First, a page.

http://online.wsj.com/article/SB121720034210988343.html"The recent price hike is a major blow for the companies' initial plans to offer more cars with diesel engines in the U.S.," said Global Insight analyst Roman Mathyssek. He said more-focused marketing efforts along with the diesel engine's superior fuel efficiency still might be able to win over American customers, if the price for diesel eases again.
Less than 5% of the cars on the road in the U.S. have diesel engines. That compares with about 55% in Western Europe.
"As far as diesel is concerned, I've become more skeptical. There's not much happening in the U.S.," said Karl-Thomas Neumann, an executive board member of auto-supplier Continental AG.
Crude oil for September delivery fell $2.23, or 1.8%, to $123.26 a hbarrel on the New York Mercantile Exchange on Friday, up 60% from 52 weeks ago.
According to the U.S. Energy Information Administration, the average price per gallon for diesel fuel rose $1.88 over the past 12 months to $4.73 as of July 7, compared with a rise of $1.13 to $4.11 for regular gasoline. Since September 2004, the price of diesel fuel in the U.S. has been higher than the price of regular gasoline amid rising demand for diesel fuel in China, Europe and the U.S., which increased pressure on the tight global-refining capacity.
Additionally, the transition to low-sulfur diesel fuel in the U.S. has pushed up production as well as distribution costs, and the federal excise tax on diesel fuel is six cents higher per gallon, at 24.4 cents, than the tax on regular gasoline.
Volkswagen, Daimler and BMW, which invested heavily in the development of modern diesel engines, said the fuel economy of diesel engines, especially on longer journeys, is superior compared with a hybrid car. Hybrid cars are powered by an electric engine combined with a conventional combustion engine, which leads to lower fuel consumption, particularly in urban traffic. But for highway travel, hybrids depend on their combustion engines.
Charlie Freese, General Motors Corp.'s director of diesel engines, said the business case for diesels in the U.S. has sagged under the high cost for that fuel. "As far as the economic justification for buying a diesel, it's just not there for many people."
He said hybrid-electric vehicles make sense in many cases in the U.S., especially for people who drive mostly in congestion. Heavier vehicles such as trucks, which need a lot of power, are an ideal fit for diesel.
GM will begin offering lighter versions of its pickup trucks with diesel engines in 2010. It already has several heavier-duty trucks available with diesel engines. Mr. Freese declined to say whether the company will bring diesel-powered passenger cars to the U.S. market.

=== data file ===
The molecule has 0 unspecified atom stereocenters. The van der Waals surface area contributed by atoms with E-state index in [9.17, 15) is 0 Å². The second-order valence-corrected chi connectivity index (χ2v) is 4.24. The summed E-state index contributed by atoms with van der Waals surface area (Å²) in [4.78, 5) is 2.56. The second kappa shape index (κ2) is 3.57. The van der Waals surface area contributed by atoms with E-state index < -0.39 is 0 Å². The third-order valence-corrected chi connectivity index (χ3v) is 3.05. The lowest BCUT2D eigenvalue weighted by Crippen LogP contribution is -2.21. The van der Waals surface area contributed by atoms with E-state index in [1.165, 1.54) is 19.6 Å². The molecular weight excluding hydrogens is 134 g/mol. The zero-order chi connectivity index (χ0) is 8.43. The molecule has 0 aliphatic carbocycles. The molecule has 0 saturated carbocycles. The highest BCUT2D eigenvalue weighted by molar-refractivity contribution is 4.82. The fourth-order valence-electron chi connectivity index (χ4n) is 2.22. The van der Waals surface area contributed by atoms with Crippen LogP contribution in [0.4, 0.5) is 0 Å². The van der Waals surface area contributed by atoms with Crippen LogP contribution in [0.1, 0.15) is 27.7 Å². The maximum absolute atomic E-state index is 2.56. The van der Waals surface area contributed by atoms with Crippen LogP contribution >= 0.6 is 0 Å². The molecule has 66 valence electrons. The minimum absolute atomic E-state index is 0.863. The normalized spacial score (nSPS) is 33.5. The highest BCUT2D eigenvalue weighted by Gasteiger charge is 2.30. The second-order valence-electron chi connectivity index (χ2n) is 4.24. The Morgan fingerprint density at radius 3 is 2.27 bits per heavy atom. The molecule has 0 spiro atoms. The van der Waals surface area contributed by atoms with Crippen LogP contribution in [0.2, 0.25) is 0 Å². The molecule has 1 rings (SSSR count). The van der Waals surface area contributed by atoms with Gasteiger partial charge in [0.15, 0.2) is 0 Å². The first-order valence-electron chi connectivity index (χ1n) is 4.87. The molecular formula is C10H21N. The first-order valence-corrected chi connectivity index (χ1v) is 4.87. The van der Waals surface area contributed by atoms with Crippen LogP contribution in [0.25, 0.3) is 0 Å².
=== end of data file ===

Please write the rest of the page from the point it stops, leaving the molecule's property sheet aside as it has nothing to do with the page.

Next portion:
Despite the sharp increase in fuel prices, European auto makers are determined to persevere with their diesel plans in the U.S. for now.
Volkswagen Chief Executive Martin Winterkorn said he still sees significant potential for diesel cars in the U.S. "We've received great feedback from our dealers on our diesel models," Mr. Winterkorn said.
That sentiment was echoed by BMW. "There are a couple of different issues that pushed the price for diesel up in the U.S., but there's still very clearly a logic behind launching diesel in the U.S.," BMW executive board member Ian Robertson said.
"We'll stick to our plans....We don't expect the recent trend to continue. The price gap between diesel and gasoline will narrow again," Mr. Robertson said. BMW later this year plans to launch cars with diesel engines under the BluePerformance label.
Daimler shares that assessment. "We monitor the diesel price in the U.S. very closely, and the circumstances could be better, indeed," said Daimler spokesman Christoph Horn.
"Diesel has been a success for us in the U.S. as demand is rising, and there is no sign so far that this trend would reverse," he said, adding that diesel cars already account for about 25% of the M-Class vehicles the company sells in the U.S., even though no major marketing effort has been made.
Mercedes-Benz sold around 5,500 cars with diesel engines in the U.S. in the first five months of the year, compared with roughly 4,500 in the same period last year. Overall, Mercedes-Benz sold 99,703 cars in the U.S. in the January-to-May period.
Mercedes-Benz sells diesel versions of its M-, R- and GL-Class models in 45 states and is rolling out a new diesel-engine generation, dubbed BlueTec, for sale in all 50 states in the fall.
Daimler promotes BlueTec as the world's cleanest diesel engine, using filters and traps to reduce soot and nitrogen-oxide emissions.
European auto makers' efforts to persuade more Americans to buy cars with diesel engines are turning into an uphill battle due to rising prices at the pumps.
German manufacturers Volkswagen AG, Daimler AG and BMW AG have launched initiatives to make diesel cars more popular in the U.S. as they bet Americans will eventually overcome the perception that diesel engines are loud, smelly and polluting. But their plans appear to be stalling on the back of soaring oil prices.